•   When: Friday, April 29, 2016 from 09:00 AM to 11:00 AM
  •   Speakers: Ehsan Kouroshfar
  •   Location: Nguyen Engineering, Room 4201
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Conventional wisdom suggests that a software system's architecture has a significant impact on its evolution. Well-designed software architecture employs the principle of separation of concern to allocate different functionalities and responsibilities to different architectural elements comprising the system and it is easier to make changes to a software system that has a well-designed architecture. Conversely, bad architecture, manifested as architectural bad smells, can increase the complexity, possibly leading to poor software quality.

However, a software system's architecture is known to commonly undergo the phenomenon of architectural decay, where changes and design decisions are added to the system which may break the initially designed system's software architecture. Architectural decay has a negative impact on maintaining the system and results in defects and architectural problems in the system. Thus detecting and preferably avoiding decay will save considerable time and other resources from developers and stakeholders in a system. This dissertation targets empirical research in the domain of architecture-based software maintenance. It benefits from both fields of software architecture and mining software repository. The mining software repository (MSR) field investigates the rich data in source code repositories and defect repositories to uncover interesting information about software systems. For example data in source code repositories can be linked with data in defect repositories to observe what kind of changes would result in more defects. This would help to warn practitioners and developers about risky changes based on prior changes and faults.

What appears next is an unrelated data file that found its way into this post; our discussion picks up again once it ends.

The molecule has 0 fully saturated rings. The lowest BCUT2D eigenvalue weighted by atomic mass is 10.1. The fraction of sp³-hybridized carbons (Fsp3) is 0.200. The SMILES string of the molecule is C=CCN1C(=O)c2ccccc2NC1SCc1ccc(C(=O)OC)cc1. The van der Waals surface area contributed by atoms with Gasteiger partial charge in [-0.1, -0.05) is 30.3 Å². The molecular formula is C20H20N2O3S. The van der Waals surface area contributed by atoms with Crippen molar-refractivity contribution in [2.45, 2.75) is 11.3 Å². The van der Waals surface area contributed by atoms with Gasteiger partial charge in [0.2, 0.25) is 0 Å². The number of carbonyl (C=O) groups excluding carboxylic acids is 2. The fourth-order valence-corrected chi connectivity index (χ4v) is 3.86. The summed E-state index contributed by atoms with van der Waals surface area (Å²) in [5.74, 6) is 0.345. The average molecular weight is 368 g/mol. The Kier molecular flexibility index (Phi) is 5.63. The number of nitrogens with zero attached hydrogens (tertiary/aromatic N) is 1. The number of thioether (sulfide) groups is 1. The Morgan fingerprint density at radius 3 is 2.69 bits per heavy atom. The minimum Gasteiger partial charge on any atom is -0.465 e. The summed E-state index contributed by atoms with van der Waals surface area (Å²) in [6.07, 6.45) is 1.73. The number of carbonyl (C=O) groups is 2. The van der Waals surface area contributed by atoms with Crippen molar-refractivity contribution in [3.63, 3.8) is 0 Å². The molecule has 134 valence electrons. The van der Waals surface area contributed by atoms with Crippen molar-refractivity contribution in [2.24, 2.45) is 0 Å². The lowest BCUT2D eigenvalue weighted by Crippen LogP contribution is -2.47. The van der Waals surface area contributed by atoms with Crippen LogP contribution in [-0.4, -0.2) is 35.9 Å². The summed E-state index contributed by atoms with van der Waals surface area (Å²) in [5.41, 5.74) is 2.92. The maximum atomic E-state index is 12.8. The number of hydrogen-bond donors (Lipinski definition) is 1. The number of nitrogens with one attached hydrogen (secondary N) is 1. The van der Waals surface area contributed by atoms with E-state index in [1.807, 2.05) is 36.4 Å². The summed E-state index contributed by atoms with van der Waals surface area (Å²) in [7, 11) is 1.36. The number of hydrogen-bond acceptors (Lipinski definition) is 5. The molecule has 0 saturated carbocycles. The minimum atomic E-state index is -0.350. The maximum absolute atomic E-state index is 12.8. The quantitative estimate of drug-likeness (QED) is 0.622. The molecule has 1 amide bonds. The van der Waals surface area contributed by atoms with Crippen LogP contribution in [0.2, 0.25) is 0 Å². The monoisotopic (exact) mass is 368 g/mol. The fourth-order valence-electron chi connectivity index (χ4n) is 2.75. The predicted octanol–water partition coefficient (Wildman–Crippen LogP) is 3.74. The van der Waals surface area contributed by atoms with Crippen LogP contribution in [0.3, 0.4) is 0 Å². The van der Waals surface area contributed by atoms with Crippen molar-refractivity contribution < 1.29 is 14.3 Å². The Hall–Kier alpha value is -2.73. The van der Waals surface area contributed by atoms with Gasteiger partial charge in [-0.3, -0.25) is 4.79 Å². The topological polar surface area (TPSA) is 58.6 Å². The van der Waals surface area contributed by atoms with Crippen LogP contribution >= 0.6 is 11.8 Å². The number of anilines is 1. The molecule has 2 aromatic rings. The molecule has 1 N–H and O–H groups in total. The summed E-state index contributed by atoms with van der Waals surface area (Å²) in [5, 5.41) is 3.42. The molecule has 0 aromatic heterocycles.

In this research, I first investigate the impact of software architecture on defects from evolutionary history of software. To do that, I designed an empirical study to see whether there is a difference between types of changes made to a software system from software architecture perspective. Specifically I wanted to investigate the impact of co-changes involving several architectural modules versus co-changes localized within a single module. This provided empirical evidence for the importance of considering of software architecture while making changes to a system.

Next, I construct novel models that predict the quality of an architectural element by utilizing multiple architectural views (both structural and semantic) and architectural metrics as features for prediction. Using these models, I could predict low architectural quality, i.e., architectural decay in software systems. Engineers can significantly benefit from determining which architectural elements will decay before that decay actually occurs. Forecasting decay allows engineers to take steps to prevent decay, such as focusing maintenance resources on the architectural elements most likely to decay.

This research underlines the importance of software architecture in the construction and maintenance of software.

Posted 1 year, 2 months ago